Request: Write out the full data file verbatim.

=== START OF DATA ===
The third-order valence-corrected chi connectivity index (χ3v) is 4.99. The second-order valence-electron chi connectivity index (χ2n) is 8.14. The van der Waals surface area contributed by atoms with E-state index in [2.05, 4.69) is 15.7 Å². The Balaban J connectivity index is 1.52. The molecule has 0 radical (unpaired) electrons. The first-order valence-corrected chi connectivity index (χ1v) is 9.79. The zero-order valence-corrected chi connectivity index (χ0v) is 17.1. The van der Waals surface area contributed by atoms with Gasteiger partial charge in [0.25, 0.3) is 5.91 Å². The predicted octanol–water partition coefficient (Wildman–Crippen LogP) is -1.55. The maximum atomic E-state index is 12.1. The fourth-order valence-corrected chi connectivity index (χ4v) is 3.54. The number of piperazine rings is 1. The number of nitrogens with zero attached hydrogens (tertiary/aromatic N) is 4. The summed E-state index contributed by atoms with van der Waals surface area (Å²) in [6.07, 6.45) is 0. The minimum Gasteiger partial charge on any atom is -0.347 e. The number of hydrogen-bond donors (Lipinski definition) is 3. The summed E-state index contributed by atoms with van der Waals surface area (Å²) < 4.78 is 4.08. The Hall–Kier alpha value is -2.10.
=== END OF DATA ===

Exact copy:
The third-order valence-corrected chi connectivity index (χ3v) is 4.99. The second-order valence-electron chi connectivity index (χ2n) is 8.14. The van der Waals surface area contributed by atoms with E-state index in [2.05, 4.69) is 15.7 Å². The Balaban J connectivity index is 1.52. The molecule has 0 radical (unpaired) electrons. The first-order valence-corrected chi connectivity index (χ1v) is 9.79. The zero-order valence-corrected chi connectivity index (χ0v) is 17.1. The van der Waals surface area contributed by atoms with Gasteiger partial charge in [0.25, 0.3) is 5.91 Å². The predicted octanol–water partition coefficient (Wildman–Crippen LogP) is -1.55. The maximum atomic E-state index is 12.1. The fourth-order valence-corrected chi connectivity index (χ4v) is 3.54. The number of piperazine rings is 1. The number of nitrogens with zero attached hydrogens (tertiary/aromatic N) is 4. The summed E-state index contributed by atoms with van der Waals surface area (Å²) in [6.07, 6.45) is 0. The minimum Gasteiger partial charge on any atom is -0.347 e. The number of hydrogen-bond donors (Lipinski definition) is 3. The summed E-state index contributed by atoms with van der Waals surface area (Å²) < 4.78 is 4.08. The Hall–Kier alpha value is -2.10.